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New Babylon The London Philharmonic Orchestra is not known for its adventurousness when it comes to live silent film concerts. And so with New Babylon? Marek Pytel knows...

New Babylon

The London Philharmonic Orchestra is not known for its adventurousness when it comes to live silent film concerts. And so with New Babylon? Marek Pytel knows...

by Marek Pytel,
first published: November, 2006
Ham-fisted subtitling to Kozintsev and Trauberg's dramatic tale of the failed 1871 revolution of the Paris Commune, ensured that the Barbican audience failed to engage with the film right from the start.

NEW BABYLON
Grigorii Kozintev, Leonid Trauberg, Dmitri Shostakovich
USSR 1929
London Philharmonic Orchestra, Vladimir Jurovski, Barbican 8.11.06

The London Philharmonic Orchestra is not known for its adventurousness when it comes to live silent film concerts. Its work with composer/conductor Carl Davis nearly brought the medium to its knees some years ago and a lacklustre easy listening performance of Shostakovich's brilliant 1929 first work for cinema was always on the cards given their participation. The Philharmonic's work last night under the baton of Vladimir Jurovski, and their own production of the show - brought in for the occasion wholesale from an organisation called the European Film Philharmonie - did little to redress the balance.

New Babylon was the culminating masterpiece of the experimental "Factory of the Eccentric Actor" which operated in 1920's Leningrad, satirising the Soviet "bon ton" approach to the arts. (their motto: "Better to be a young pup than an old bird of paradise" ) and in competent hands this, their final film, has been assessed as "the highpoint of Soviet cinema, of Shostakovich's career, and of dramatic music in general".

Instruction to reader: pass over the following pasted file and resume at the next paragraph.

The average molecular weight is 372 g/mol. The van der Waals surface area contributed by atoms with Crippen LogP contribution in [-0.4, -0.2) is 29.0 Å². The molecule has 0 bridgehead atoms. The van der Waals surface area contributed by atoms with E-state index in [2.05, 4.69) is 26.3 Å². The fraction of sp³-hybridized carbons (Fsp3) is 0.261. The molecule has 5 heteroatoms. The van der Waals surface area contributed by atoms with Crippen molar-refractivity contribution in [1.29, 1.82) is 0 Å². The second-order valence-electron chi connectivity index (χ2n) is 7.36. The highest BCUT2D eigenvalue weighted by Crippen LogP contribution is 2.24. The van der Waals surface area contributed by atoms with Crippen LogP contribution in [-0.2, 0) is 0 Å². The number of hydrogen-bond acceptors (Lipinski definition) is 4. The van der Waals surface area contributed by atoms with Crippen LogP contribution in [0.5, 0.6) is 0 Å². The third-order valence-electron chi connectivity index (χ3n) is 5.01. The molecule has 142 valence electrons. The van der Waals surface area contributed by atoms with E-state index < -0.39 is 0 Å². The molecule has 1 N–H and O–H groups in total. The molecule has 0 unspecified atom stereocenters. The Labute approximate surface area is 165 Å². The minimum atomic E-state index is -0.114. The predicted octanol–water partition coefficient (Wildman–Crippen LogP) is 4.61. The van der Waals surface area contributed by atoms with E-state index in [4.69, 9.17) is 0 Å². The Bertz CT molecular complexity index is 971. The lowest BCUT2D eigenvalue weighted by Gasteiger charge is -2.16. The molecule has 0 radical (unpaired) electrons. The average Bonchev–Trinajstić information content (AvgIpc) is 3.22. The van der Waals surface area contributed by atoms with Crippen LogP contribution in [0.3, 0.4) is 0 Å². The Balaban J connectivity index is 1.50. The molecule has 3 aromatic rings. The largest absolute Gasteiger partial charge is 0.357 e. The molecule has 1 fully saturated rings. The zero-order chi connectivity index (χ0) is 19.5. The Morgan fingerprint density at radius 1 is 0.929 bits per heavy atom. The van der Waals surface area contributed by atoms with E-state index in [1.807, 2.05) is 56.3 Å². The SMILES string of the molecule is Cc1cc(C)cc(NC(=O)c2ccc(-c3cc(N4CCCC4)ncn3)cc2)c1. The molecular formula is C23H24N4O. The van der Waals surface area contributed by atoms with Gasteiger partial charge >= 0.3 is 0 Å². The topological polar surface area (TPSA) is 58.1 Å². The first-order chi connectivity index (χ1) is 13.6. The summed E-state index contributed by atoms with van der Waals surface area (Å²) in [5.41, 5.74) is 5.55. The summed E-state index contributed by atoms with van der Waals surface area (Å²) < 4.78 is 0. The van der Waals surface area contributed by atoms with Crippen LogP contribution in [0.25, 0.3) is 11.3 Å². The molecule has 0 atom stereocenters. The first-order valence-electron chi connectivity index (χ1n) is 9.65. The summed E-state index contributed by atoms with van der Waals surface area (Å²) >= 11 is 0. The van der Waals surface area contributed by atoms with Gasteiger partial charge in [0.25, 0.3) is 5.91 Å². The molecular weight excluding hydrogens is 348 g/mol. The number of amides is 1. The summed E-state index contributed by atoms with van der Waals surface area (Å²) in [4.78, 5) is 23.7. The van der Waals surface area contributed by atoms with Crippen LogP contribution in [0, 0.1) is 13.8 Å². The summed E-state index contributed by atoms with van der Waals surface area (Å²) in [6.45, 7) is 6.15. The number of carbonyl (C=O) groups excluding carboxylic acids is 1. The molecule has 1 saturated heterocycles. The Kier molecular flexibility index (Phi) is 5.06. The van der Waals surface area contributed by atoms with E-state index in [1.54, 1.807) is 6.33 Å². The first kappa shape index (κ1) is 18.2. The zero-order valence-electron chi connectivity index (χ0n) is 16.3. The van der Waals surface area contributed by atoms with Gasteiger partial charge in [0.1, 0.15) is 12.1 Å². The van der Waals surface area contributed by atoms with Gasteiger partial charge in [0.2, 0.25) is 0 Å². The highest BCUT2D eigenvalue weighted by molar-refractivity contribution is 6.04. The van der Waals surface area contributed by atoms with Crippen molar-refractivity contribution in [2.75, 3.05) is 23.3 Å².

However, ham-fisted subtitling to Kozintsev and Trauberg's dramatic tale of the failed 1871 revolution of the Paris Commune, ensured that the Barbican audience failed to engage with the film right from the start.

The main problem of course, as the programme notes bravely attempted to deny, was that almost 25% of the film for which Shostakovich's score was written was missing in the print being screened. This made complete nonsense of the synchronization of the film to its music - a fact which became increasingly clear during the first half of the film where most of the missing footage had once been concentrated.  Major problems with reel changeovers also helped destroy the film's original cohesion and ensured the orchestra played it as a continuous piece instead of the structured 8 act work the composer had originally scored.

As the programme booklet noted, the film had been censored for its "formalism" only three weeks before its original 18th March 1929 premiere and after Shostakovich's music had been completed. It might therefore have been interesting to have seen exactly what such "formalism" may have actually been. In its original form the film would have demonstrated this art movement. The fact that many of the directors' and composer's fellow artists, such as the great theatrical director Meyerhold, were shot by the state for the fictitious crime of "formalism" might have been deemed relevant to the evening, but the Philharmonic and its management skirted round the issue just as their orchestra avoided engaging in the work itself, seemingly wishing they were anywhere but on a stage performing what they obviously regarded as communist propaganda instead of the more usual bourgeois fare for which they are noted.

By the time the musicians and their conductor eventually limped over the finish line, despite slowing the film down as far as possible to accommodate the lack of original footage, all pretence of providing a finale had vanished. The music, written for an orchestra of two dozen instruments, and performed last night by over three times that number, had long ago degenerated into a dismal wash, undistinguished by nuance, spark or indeed basic understanding.

Rumour had it that these shows were also being recorded for a future CD release. On this showing, the public might be better advised to wait for a different version of Kozintsev, Trauberg and Shostakovich's first and lost epic work to appear before parting with any more money on such a disappointing production as the London Philharmonic's performance of it.

One star.


Read the FEKS 1922 Eccentric Manifesto online at: www.newbabylon.co.uk.

And visit Reality Film for more information about the work of the author

Ham-fisted subtitling to Kozintsev and Trauberg's dramatic tale of the failed 1871 revolution of the Paris Commune, ensured that the Barbican audience failed to engage with the film right from the start.

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